What do food trucks and art have in common? In Tucson, as it turns out, quite a lot.
Although art may not be the first word that comes to mind when you come across the Tucson Food Truck Roundup, David Aguirre, director of the roundups, says that the whole event emerged out of a love of art. It all started when the grant funding for the nonprofit Dinnerware Art Space, which promotes contemporary visual arts in southern Arizona, ran dry. Inspired by the food truck roundups sweeping across the nation and determined to keep the art space alive, Aguirre devised a new plan: Organize food truck roundups at places and events that promise to draw a crowd and ask for a percentage of each food truck’s profits to keep Dinnerware’s doors open.
The rules of participation are simple: Any truck in the roundup must be locally owned, noncorporate, and must agree to donate a percentage of its profits (calculated based on an honor system) to the Dinnerware Art Space. In exchange, Aguirre scopes out potential roundup sites, generates buzz on Facebook for each event, and navigates the sometimes delicate relationships with venue owners, other nearby food businesses, and neighbors. As one roundup-goer said, “It’s like a rolling food court in the neighborhood.” Another seasoned attendee said, “I tend to follow the food truck round-ups wherever I know they are going to be. It makes for a more entertaining dining experience with so much variety and the freedom to select whatever you want to eat.”
With nearly 16,000 Facebook fans and new roundup events popping up each week, Aguirre’s plan has generated a veritable food truck revolution in Tucson. Pima County is currently tied with Los Angeles for the number of mobile food businesses per capita, with roughly one vehicle for every 1,000 residents. And although “dogero” push carts and mobile food vendors have long been a part of Pima County’s foodscape, serving cheap fast food to blue- and white-collar workers alike, the roundups have taken Tucson’s food truck culture to a whole other level. As Aguirre testifies, there is something special about taking a dismal place such as the lackluster parking lot at the corner of Stone and Toole Avenues downtown, transforming it into somewhere people want to be, and then just hours later, like magic, letting it disappear once more, returning the parking lot back to its dusty solitude.
Think food trucks are for just hot dogs or tacos? The 20-some mobile food vendors that gather at the roundups offer menus as varied as the colorful trucks themselves. Mafooco offers Mexican Asian fare (famous for their kimchee quesadillas); Hellfire Pizza Co. spins “punk rock pizza”; Seis Curbside Kitchen draws inspiration from each of Mexico’s six culinary regions; Twisted Tandoor sells Indian cuisine with a twist; Kadooks presents Costa Rican fusion; Pin-up Pastries pleases the sweet tooth with homemade whoopie pies. Most of the food trucks are family businesses, run by husband-wife teams, father and sons, or mother and daughters.
One chef took up the mobile food business after the 2008 economic crisis left him without a job. He now runs his truck with the help of his father and says, “I don’t mind the competition with the other trucks. I designed my menu to be different and besides, the round-up brings more customers to my window.” Indeed, this rolling business is thriving: In just a few hours at a Himmel Park roundup on Sunday, his truck sold over 400 tacos and an untold number of sandwiches.
While food trucks in general offer an attractive way to become food entrepreneurs without the overhead or employees of a landlocked restaurant, the roundups are a critical boon to these independent mobile chefs. Although the work is not easy, the mobile kitchens allow owners to craft their menus as they please, attend the events they choose, and take the time to greet and converse with their customers. Still, it is a “feast or famine” business, one that requires making calculated bets on how much food to prepare and when to show up. While some vendors stay afloat through the roundups alone, others rely on at least one family member with a day job to maintain a basic lifeline of insurance and income.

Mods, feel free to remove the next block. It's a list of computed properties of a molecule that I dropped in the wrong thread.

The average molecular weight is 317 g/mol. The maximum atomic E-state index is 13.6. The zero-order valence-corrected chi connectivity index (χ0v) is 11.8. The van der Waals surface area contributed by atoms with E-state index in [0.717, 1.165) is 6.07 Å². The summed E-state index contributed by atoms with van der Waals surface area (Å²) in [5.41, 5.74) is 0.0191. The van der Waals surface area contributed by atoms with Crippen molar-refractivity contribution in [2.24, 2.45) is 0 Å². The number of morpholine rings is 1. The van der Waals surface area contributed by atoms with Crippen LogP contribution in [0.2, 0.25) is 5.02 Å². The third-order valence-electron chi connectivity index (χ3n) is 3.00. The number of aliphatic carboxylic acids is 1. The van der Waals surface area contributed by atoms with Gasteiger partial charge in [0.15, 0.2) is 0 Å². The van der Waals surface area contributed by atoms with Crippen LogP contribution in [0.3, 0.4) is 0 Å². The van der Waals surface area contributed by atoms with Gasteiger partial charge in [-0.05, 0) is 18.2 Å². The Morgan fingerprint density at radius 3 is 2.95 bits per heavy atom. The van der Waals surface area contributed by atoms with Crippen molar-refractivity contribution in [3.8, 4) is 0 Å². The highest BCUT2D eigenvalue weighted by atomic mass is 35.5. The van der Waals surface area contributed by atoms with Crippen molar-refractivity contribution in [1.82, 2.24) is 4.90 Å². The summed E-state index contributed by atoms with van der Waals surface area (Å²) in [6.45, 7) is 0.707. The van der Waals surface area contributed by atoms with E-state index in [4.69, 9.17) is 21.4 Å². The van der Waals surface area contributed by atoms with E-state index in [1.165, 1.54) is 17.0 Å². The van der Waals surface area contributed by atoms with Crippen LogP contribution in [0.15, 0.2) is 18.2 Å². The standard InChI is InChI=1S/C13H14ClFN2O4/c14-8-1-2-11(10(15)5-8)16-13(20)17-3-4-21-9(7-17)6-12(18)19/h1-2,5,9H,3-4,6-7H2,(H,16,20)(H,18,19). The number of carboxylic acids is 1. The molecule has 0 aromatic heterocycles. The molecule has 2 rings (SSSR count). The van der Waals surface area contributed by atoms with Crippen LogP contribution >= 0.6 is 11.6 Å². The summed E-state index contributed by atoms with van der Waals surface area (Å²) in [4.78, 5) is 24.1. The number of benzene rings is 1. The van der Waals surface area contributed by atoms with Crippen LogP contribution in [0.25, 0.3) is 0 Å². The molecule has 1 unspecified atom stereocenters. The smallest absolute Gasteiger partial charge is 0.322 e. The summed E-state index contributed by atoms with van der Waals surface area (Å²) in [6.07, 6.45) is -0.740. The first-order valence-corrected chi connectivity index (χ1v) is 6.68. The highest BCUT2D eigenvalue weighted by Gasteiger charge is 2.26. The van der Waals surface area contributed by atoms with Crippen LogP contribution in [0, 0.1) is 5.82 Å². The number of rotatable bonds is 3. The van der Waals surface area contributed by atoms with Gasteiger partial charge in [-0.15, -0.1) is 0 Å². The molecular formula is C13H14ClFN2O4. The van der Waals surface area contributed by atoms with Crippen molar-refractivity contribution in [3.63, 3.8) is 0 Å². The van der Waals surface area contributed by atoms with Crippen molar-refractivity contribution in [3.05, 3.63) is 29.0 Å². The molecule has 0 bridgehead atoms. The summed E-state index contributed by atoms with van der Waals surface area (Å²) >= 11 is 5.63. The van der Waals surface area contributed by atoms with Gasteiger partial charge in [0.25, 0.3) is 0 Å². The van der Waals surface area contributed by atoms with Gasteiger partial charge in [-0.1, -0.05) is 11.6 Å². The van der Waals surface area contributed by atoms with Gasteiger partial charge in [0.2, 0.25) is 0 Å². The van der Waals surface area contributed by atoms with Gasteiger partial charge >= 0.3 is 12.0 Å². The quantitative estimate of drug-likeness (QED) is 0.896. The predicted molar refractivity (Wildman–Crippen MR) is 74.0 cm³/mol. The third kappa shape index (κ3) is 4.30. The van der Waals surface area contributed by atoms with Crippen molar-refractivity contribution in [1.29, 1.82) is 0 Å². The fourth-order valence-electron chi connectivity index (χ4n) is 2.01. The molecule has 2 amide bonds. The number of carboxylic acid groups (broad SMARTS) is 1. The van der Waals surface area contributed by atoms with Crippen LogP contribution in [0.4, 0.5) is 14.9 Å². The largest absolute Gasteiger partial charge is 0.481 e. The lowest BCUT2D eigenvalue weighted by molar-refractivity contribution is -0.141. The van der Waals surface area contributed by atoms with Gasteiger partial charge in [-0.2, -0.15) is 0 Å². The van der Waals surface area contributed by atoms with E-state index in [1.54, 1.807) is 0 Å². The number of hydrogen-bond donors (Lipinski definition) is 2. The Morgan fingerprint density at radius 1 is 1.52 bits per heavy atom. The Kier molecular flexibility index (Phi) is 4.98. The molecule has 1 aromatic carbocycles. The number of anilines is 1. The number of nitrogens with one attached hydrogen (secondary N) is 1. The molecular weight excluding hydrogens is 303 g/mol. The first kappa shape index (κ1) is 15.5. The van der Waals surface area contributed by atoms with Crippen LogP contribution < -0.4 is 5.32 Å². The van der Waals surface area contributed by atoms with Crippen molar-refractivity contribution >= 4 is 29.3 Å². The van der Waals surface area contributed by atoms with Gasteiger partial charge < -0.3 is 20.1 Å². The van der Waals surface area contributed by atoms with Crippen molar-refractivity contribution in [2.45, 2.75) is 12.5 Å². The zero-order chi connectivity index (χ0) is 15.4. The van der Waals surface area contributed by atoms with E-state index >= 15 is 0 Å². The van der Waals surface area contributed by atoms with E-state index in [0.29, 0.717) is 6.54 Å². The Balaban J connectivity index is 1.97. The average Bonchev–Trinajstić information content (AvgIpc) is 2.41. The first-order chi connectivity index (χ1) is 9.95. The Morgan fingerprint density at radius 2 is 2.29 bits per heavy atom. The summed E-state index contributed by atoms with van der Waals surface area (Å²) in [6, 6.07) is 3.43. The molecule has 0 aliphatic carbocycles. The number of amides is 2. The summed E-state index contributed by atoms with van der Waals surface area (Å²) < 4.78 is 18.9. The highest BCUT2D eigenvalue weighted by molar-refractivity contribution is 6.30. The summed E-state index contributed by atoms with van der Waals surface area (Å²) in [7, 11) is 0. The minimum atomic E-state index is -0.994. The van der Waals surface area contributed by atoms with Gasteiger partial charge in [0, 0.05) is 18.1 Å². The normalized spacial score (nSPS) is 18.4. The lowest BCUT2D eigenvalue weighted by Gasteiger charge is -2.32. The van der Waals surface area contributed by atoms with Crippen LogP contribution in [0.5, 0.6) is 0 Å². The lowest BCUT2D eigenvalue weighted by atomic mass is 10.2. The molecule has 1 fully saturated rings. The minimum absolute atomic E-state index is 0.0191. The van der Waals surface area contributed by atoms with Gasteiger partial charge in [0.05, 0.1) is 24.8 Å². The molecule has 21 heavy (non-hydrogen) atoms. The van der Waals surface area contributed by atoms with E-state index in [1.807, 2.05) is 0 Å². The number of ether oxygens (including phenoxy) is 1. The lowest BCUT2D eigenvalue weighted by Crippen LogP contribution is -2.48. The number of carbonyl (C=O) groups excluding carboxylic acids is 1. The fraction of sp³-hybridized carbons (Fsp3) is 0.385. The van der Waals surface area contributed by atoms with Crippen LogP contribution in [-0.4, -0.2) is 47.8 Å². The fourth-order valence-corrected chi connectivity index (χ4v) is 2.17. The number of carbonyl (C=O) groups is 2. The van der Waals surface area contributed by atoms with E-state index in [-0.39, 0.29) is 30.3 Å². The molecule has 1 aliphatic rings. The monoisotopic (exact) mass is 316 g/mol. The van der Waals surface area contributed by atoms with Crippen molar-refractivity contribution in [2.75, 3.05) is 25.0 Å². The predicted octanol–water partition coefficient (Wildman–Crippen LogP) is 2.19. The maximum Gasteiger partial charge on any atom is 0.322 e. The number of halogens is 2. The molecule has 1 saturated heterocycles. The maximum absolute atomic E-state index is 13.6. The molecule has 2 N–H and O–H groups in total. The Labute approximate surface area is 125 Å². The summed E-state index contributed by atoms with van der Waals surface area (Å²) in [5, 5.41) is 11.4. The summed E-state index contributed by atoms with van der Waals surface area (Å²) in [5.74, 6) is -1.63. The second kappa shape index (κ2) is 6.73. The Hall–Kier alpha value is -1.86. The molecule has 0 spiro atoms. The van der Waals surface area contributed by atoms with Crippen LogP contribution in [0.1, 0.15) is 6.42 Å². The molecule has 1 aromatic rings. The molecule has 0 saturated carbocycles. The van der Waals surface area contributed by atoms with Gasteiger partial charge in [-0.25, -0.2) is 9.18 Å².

Beyond just offering a huge variety of sweet and savory dishes, the food truck roundups have proven to be a useful conduit for generating positive changes that ripple throughout the community. Earlier this year, for example, the Humane Society hosted a Food Truck Roundup as part of an effort to place 72 cats in new homes. Within three hours, all of the cats had been adopted, plenty of food sold, and they were able to cancel the second day of the event.
While many of the mobile chefs may source their ingredients at transnational superstores and the events generate their fair share of trash, Aguirre is determined to continue expanding the innovative and “green” aspects of the roundups. This fall, for example, in collaboration with the Community Gardens of Tucson, they will hold their first “Neighborhood Chef” event in which the food truck chefs will prepare meals using items directly from the community gardens, making the total distance between the farm and table all of 50 feet.
In a sense, the roundups function as a new kind of “alternative food network” in Tucson, generating a critical mass of consumers and providing a network of mutual support that allows for a very different kind of eating experience, one that is eclectic, casual, and socially dynamic.
Almost two years after the first event, business is booming for the Tucson Food Truck Roundup, so much so, says Aguirre, that “the question is no longer ‘How is Dinnerware going to pay the rent?’ but rather ‘How am I going to find the time to put on another exhibit?’”
For more information, visit TucsonFoodTruckRoundup.com or follow the roundup on Facebook. ✜
Laurel Bellante is a Ph.D. student in geography at the UA where she studies the foodways and agrarian changes across the U.S.-Mexico border.